7.  Learn to say no.

8.  Don’t be afraid to say yes.

9.  You’re not the solution to every problem.

10.  Make decisions and stick with them.  One of the greatest defects I saw in pastors and in churches was their inability to make a decision about most anything.

11.  Never use shame, guilt, or manipulation to get people to do things.  That is not how the Kingdom of God works.

12.  One more–enjoy what you do, this divine calling that is also our daily work, or else it will become a bitter pill.  I decided a long time ago that I would have fun, always, because I couldn’t control other people’s enjoyment level anyway.  Therefore, I might as well have a good time.  Yeah, there will be hard times and difficult moments but there must be a level of satisfaction, deep in your soul, that the work you are doing matters.


So these are always fun.  This morning’s inbox included an email article from  I never preach other people’s sermons, but years ago I uploaded a couple to their website thinking others might be able to use them and ever since I get these articles.  Some are good.  Some are  bad.  Some are ugly.  Today’s was actually pretty good.  It was written by a man named Joel Mayward, whom I do not know.  His profile on his blog indicates he is a youth minister in B.C. and that he was born in Tacoma, Washington.  So, he can’t be all that bad.

Pastor Joel Mayward--He Has Questions
Pastor Joel Mayward–He Has Questions

His article was a list of five questions, all beginning with “Does it. . .

  1. Clearly point to Jesus?
  2. Speak to Christians?
  3. Speak to non-Christians?
  4. Speak to the heart/attitude?
  5. Give people something to do immediately?

I like Joel’s list.  It is meaningful and would help anyone working to sharpen their skills.  My only critique is that I think #1 could get lost in the idea of people wanting to always present a Gospel invitation message.  I believe a sermon should be Christo-centric, but that doesn’t mean every sermon is “here is how you can become a Christ-follower.”  Christ-centered is more about the worldview being presented.  I also think Joel has a different perception of The Homiletical Plot than I do.

But those are nitpicking kind of things.  I really think he is on target, and I especially like #5 as a rhetorical technique in our age.  A sermon really should have something that a hearer can follow up with pretty quickly.

However, I have my own list of questions that I ask regarding my sermons.  Some of these get done while I write them, some get asked as I edit it  down on Saturday mornings, and some get asked in the heat of the moment.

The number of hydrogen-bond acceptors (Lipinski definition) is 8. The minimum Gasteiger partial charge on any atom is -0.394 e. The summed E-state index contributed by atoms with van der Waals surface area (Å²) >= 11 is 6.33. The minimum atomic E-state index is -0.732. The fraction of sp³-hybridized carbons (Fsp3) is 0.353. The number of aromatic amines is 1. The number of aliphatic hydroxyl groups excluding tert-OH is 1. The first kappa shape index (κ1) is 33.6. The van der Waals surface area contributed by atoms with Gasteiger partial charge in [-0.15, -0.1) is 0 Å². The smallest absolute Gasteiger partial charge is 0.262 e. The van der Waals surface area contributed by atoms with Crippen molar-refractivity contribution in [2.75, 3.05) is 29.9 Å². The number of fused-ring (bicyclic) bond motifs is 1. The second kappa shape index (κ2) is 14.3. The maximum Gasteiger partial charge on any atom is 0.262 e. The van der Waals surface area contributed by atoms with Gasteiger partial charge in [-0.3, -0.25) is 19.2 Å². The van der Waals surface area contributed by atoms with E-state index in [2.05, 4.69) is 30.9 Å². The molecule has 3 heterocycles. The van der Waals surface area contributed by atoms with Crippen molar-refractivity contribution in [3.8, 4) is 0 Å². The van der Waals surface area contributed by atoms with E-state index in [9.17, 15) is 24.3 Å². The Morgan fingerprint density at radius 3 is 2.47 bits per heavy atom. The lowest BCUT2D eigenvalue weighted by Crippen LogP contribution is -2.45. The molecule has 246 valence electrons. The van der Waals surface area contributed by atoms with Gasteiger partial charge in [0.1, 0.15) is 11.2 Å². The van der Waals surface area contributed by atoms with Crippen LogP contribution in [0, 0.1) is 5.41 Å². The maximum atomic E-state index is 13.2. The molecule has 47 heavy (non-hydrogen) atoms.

1.  Have I accurately portrayed the main point of the text?  The sermon has work to do, and that work is to communicate the biblical material, preferably as one overarching theme which unifies the sermon.  If it fails to do that, then it is time to get out the red ink.

2.  Will my hearers know that I care?  This is the question that differentiates between speaking and pastoring.  Many people are great speakers, but pastoring requires a different skill set.  The pastor will always be thinking about the connection he or she is making to individual people as the sermon is being prepared and delivered.  For our hearers to know that we care about them as individual people, even when we are delivering difficult material, is vital to living together in the community of faith.

3.  Do I have all my materials?  About half the time when I preach I have a prop, a slide, a book or some other visual that facilitates the logic of the sermon.  It is important that I make sure all of these items are in order.  This includes my iPad, which is what I use to read the Bible from and which has the order of service.  In general I need to do this about an hour before the service starts or I will be in trouble.  If I wait till the last minute, they might start without me and then I am disheveled the whole day.

4.  Is my fly zipped?  Never underestimate the importance of that question.  I suppose if the preacher were female there might be other grooming/clothing/wardrobe malfunctions to tend to, but I don’t know what those would be.  For me, it is the fly.

5.  Do I know how this sermon ends?  Have you ever heard someone preach and as he preaches you’re thinking, “He has no idea how to land this plane?”  It is a sad situation to have worked so hard on a premise, a textual exposition, illustrations, stories, and propositions and then to not clearly know how it should end and when to end it.  In sermon prep I ask this question because it helps me whittle away material that doesn’t lead up to the ending.  Just before I preach I ask this question to keep my mind disciplined because the temptation is always there to chase rabbits and follow tangents.  I must stay on target, and get to the conclusion.

There are many other good questions that probably need to be asked before a sermon is preached.  These might include, “Why am I preaching this sermon?” or “How would Jesus tact with this text and topic?” as well as “Is there some way I can make this sermon unique and different from the way everyone else in town would preach it?”  But, Mayward only had five questions, so for symmetry’s sake, I’ll leave my list at five.